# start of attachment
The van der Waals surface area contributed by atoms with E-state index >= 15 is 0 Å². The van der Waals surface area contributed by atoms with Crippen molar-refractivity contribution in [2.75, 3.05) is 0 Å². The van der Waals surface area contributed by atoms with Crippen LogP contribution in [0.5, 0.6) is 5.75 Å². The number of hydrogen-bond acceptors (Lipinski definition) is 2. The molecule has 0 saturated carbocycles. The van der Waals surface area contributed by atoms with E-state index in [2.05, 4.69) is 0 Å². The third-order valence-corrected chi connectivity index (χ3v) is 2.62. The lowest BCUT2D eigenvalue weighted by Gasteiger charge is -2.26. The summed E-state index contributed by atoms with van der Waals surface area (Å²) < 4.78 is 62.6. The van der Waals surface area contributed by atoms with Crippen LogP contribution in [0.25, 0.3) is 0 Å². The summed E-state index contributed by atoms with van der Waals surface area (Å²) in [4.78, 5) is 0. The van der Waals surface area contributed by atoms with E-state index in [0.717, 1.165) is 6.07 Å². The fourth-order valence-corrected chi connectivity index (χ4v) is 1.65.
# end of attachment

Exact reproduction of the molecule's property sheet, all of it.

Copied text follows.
The van der Waals surface area contributed by atoms with E-state index >= 15 is 0 Å². The van der Waals surface area contributed by atoms with Crippen molar-refractivity contribution in [2.75, 3.05) is 0 Å². The van der Waals surface area contributed by atoms with Crippen LogP contribution in [0.5, 0.6) is 5.75 Å². The number of hydrogen-bond acceptors (Lipinski definition) is 2. The molecule has 0 saturated carbocycles. The van der Waals surface area contributed by atoms with E-state index in [2.05, 4.69) is 0 Å². The third-order valence-corrected chi connectivity index (χ3v) is 2.62. The lowest BCUT2D eigenvalue weighted by Gasteiger charge is -2.26. The summed E-state index contributed by atoms with van der Waals surface area (Å²) < 4.78 is 62.6. The van der Waals surface area contributed by atoms with Crippen LogP contribution in [0.25, 0.3) is 0 Å². The summed E-state index contributed by atoms with van der Waals surface area (Å²) in [4.78, 5) is 0. The van der Waals surface area contributed by atoms with E-state index in [0.717, 1.165) is 6.07 Å². The fourth-order valence-corrected chi connectivity index (χ4v) is 1.65.